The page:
If you'd like to read any of my other gecko diary entries, they're all available on my Gecko-dev Diary page.

If you've got this far, then not only do you have my respect and thanks, but I'd also urge you to return on the 18th May when I'll be picking things up from where I've left them today.
Comment
2 May 2024 : Day 234 #
Yesterday I added code to the build to try to capture the image from the surface texture that's supposed to be used for rendering to the screen. I got poor results with it though: the colours are wrong and the images look corrupted somehow.

So today I've been playing around with the data to try to figure out why. One possibility that sprang to mind is that potentially the data needs swizzling. Swizzling is the act of rearranging pixels, components or bits within the components. One possibility is that the data is being read little-endian (or big-endian) but GIMP is interpreting it as big-endian (or little-endian). So reversing the endianness might help.

In order to check this I've written a simple Python script that allows me to rearrange bits and bytes within the image in a simplified way. I just have to run the image through the script:
#!/bin/python3
import sys

def swizzle(byte):
    result = 0
    for pos in range(8):
        result |= ((byte & (1 << pos)) >> pos) << (7 - pos)
    return result

def convert(filein, fileout):
    with open(filein, &quot;rb&quot;) as fin:
        data = fin.read(-1)
    with open(fileout, &quot;wb&quot;) as fout:
        for pos in range(0, len(data), 4):
            r1, g1, b1, a1 = data[pos:pos + 4]

            # Rearrange the bits and bytes
            r2 = swizzle(r1)
            g2 = swizzle(g1)
            b2 = swizzle(b1)

            fout.write(r2.to_bytes(1, 'little'))
            fout.write(g2.to_bytes(1, 'little'))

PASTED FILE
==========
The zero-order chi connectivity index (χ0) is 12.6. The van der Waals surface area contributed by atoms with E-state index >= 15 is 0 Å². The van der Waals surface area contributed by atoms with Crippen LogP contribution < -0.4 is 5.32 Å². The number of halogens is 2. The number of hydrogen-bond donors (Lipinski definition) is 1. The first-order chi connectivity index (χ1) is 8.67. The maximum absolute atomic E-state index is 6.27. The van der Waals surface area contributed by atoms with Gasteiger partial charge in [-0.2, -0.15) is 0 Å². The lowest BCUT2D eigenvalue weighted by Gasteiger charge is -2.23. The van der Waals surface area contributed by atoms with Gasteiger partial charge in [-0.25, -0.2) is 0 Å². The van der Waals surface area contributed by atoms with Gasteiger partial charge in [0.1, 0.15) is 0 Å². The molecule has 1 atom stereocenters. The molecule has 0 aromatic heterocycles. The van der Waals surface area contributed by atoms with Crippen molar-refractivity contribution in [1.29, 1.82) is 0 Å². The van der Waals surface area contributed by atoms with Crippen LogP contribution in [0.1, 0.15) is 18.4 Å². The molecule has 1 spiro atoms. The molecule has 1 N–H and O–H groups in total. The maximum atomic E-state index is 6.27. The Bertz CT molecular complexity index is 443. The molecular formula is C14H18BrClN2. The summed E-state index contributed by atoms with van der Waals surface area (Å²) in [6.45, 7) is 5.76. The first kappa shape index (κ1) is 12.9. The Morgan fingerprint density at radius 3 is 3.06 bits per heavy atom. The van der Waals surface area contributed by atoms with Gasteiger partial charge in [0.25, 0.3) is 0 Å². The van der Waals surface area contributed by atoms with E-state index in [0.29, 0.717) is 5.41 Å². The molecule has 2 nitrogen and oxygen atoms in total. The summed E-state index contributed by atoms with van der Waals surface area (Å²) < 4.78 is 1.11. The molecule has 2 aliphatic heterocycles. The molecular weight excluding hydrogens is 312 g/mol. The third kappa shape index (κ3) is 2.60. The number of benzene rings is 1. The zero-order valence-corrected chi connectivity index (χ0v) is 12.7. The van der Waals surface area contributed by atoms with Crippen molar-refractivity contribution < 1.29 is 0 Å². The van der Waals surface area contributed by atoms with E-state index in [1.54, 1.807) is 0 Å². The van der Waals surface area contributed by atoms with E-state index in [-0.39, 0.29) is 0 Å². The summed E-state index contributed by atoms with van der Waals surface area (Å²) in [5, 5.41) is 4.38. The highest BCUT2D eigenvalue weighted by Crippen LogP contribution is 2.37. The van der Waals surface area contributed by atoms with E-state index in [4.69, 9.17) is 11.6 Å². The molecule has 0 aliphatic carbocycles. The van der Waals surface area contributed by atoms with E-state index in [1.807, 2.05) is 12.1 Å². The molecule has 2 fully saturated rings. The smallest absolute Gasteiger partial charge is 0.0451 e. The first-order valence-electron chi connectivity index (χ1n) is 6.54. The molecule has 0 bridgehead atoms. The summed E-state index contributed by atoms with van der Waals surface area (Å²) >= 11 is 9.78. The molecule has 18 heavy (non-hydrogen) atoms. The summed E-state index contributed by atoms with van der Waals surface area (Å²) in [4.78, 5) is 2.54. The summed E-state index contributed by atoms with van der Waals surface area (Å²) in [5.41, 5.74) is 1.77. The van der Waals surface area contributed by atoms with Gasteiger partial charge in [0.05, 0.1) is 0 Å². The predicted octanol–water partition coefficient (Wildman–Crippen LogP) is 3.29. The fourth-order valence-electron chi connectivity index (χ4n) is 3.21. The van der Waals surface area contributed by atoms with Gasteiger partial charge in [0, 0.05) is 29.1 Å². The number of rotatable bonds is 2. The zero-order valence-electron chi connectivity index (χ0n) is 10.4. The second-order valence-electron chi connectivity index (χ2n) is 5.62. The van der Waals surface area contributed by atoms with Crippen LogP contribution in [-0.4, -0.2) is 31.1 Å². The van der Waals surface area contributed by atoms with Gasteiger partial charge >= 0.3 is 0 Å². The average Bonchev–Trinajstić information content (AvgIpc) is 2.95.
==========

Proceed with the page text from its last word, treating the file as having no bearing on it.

fout.write(b2.to_bytes(1, 'little'))

if len(sys.argv) != 3:
    print(&quot;Please provide input and output filenames&quot;)
else:
    filein = sys.argv[1]
    fileout = sys.argv[2]
    print(f&quot;Converting from: {filein}&quot;)
    print(f&quot;Converting to: {fileout}&quot;)
    convert(filein, fileout)
    print(f&quot;Done&quot;)
After passing the images through this script and rearranging the data in as many ways as I can think of, I'm still left with a very messy result. The two new versions I created are one with just the alpha channel removed; and a second which also reverses the bits in each byte. Here are the three variants I'm left with:
 
  1. frame060-00.data: Original file (RGBA).
  2. frame060-01.data: Alpha removed (RGB).
  3. frame060-02.data: Alpha removed and swizzled (RGB).


The version without the alpha channel was created using a change to the gecko code by setting the texture format to RGB. I did this because I was concerned all of the zeroed-out values (which appear as black pixels in the image) might have been somehow related to this. But as you can see, the result is identical to generating an RGBA texture and then using the Python script to remove the alpha channel.